Driving reinforces the notion that I have earned this position of autonomy and enjoy this power because I have procured sufficient resources to own and operate an automobile and that I am sound enough of body to do so at will. The fact that there are others in my community who happen to be too poor, too infirm, too young, or too old to operate an automobile does not concern me because they are not as valuable or deserving as I am.


If driving one’s car is a dominant liturgy within our contemporary American culture, riding a bike can be a powerful counter-liturgy.


When we ride our bike, one of the first things that we notice is the reality of distance and our finitude. I have to think long and hard about any trip that is over a few miles because I may not have the strength to get there and back.


Riding my bike especially makes me aware of the terrain and setting in which I live, work, and play. I know that getting downtown will be fun because it is mostly downhill, but I also know that I will get a little sweaty getting back uphill. On my bike I am aware of the fact that sundown is much later in the summer than it is in the winter and I plan my trips accordingly.


When riding a bike, I am much more aware of the fact that I am living in a community of other people. I am much more inclined to smile and even wave to other pedestrians or cyclists when I am riding. This sense of connection to others works to some extent with people who are like me as well as people who are quite different from me culturally or socioeconomically.


As a Christian I interpret my experience of riding my bike through a theological lens. I see these activities of making me more aware of God’s creation and other humans that are made in His image. It also humbles me and reminds me that I am dependent upon God for more ways that I sometimes imagine.


Bike Lanes and Evangelism in the Pacific Northwest

 But I also think that the experience of biking forms the hearts of those outside of the community of faith in ways that are more compatible with the gospel than when these individuals experience day to day life driving a car. That is to say, the act of biking can cause someone who does not yet have an explicit relationship with God to adopt a posture towards the world and towards others that is more God honoring and perhaps more receptive to the gospel. Now, it should also be said that sin is still powerfully at work in our world and can also cause a bicyclist to be arrogant and hostile towards others. But, I honestly think that is more the exception than the rule.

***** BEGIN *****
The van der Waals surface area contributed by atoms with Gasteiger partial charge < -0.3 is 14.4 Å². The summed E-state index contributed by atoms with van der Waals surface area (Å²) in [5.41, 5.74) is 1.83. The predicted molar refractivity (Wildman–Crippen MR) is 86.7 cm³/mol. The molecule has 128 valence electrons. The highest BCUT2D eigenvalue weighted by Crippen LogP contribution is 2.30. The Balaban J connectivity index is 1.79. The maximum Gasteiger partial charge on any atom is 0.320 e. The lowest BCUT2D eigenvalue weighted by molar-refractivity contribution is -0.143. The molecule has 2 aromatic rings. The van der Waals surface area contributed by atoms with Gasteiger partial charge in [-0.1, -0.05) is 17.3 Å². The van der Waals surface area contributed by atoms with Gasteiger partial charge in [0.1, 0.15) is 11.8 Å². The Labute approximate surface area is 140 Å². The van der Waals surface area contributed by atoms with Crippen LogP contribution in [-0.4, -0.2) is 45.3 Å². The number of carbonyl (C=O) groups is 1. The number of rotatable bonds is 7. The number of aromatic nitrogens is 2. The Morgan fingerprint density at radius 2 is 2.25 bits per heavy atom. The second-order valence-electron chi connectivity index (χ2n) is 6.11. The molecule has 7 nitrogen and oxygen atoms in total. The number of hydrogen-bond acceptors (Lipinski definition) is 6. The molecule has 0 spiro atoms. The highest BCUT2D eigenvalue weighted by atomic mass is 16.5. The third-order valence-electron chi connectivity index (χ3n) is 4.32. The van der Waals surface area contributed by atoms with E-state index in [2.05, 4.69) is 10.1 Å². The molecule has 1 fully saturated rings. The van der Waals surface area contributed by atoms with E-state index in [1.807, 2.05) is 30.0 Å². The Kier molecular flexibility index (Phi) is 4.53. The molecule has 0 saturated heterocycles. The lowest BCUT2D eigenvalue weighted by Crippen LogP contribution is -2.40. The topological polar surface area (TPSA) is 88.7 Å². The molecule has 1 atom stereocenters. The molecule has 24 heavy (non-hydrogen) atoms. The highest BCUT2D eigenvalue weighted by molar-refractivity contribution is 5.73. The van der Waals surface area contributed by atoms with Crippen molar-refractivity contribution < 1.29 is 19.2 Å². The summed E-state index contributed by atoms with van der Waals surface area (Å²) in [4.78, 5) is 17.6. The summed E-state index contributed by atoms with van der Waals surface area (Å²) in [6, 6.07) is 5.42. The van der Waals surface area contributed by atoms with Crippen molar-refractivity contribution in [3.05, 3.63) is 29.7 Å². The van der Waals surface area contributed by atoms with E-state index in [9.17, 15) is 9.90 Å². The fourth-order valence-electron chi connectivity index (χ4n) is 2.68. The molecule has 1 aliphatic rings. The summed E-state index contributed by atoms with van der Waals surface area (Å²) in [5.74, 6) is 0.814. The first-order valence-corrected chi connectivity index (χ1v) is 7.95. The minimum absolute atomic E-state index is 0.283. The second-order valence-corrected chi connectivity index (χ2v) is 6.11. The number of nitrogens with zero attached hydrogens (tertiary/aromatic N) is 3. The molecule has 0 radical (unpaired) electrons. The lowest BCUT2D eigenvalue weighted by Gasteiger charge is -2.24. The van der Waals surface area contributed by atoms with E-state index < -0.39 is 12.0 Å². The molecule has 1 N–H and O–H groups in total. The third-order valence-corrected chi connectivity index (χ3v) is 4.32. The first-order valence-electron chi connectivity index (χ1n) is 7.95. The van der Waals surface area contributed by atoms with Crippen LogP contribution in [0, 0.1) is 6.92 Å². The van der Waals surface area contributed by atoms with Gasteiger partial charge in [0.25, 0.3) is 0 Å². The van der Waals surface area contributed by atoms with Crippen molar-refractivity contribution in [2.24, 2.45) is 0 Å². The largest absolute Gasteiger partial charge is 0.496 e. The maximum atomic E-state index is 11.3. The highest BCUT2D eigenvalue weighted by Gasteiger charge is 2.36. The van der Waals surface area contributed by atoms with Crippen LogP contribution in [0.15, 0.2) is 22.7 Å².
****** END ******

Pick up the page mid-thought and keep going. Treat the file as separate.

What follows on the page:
If James KA Smith is right, if secular rituals and liturgies are a pervasive aspect of our everyday life, shaping our hearts and lives, then I do think that the debate over investing public resources in automobile infrastructure vs. biking infrastructure can be seen as a liturgical issue for the church to take seriously.


Do we want to form citizens who think of themselves as the center of the universe, who are daily becoming more comfortable with income segregation? Do we want citizens who are more and more disconnected from the physical environment in which they live, work, and play?


Or do we want to encourage people to remove themselves from the isolated environment of cars and encounter the world and other people as embodied and finite creatures?


In short, what rituals do we want for our churches and our culture?


  • Eric Jacobsen

    Eric Jacobsen is the author of two books, as well as numerous articles exploring the intersection between Christianity and human community. He is the Senior Pastor of the First Presbyterian Church in Tacoma where he lives with his wife and four children. Eric received his doctorate from Fuller Theological Seminary in 2008.